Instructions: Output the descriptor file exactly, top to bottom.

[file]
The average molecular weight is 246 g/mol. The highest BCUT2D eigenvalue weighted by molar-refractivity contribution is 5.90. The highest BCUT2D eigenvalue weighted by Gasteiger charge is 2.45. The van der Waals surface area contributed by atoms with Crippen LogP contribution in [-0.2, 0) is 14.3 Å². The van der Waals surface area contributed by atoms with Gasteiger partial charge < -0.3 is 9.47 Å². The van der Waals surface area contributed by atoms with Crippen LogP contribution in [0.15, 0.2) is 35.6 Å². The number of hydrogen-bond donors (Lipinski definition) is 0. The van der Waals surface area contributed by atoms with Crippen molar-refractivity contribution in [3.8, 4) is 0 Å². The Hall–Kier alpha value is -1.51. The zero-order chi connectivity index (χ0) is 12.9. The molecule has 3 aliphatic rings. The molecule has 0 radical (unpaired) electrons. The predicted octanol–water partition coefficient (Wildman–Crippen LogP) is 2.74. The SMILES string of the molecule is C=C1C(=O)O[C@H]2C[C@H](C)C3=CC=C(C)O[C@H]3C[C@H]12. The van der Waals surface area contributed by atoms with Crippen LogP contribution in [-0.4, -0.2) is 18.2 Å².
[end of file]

The average molecular weight is 246 g/mol. The highest BCUT2D eigenvalue weighted by molar-refractivity contribution is 5.90. The highest BCUT2D eigenvalue weighted by Gasteiger charge is 2.45. The van der Waals surface area contributed by atoms with Crippen LogP contribution in [-0.2, 0) is 14.3 Å². The van der Waals surface area contributed by atoms with Gasteiger partial charge < -0.3 is 9.47 Å². The van der Waals surface area contributed by atoms with Crippen LogP contribution in [0.15, 0.2) is 35.6 Å². The number of hydrogen-bond donors (Lipinski definition) is 0. The van der Waals surface area contributed by atoms with Crippen molar-refractivity contribution in [3.8, 4) is 0 Å². The Hall–Kier alpha value is -1.51. The zero-order chi connectivity index (χ0) is 12.9. The molecule has 3 aliphatic rings. The molecule has 0 radical (unpaired) electrons. The predicted octanol–water partition coefficient (Wildman–Crippen LogP) is 2.74. The SMILES string of the molecule is C=C1C(=O)O[C@H]2C[C@H](C)C3=CC=C(C)O[C@H]3C[C@H]12. The van der Waals surface area contributed by atoms with Crippen LogP contribution in [-0.4, -0.2) is 18.2 Å².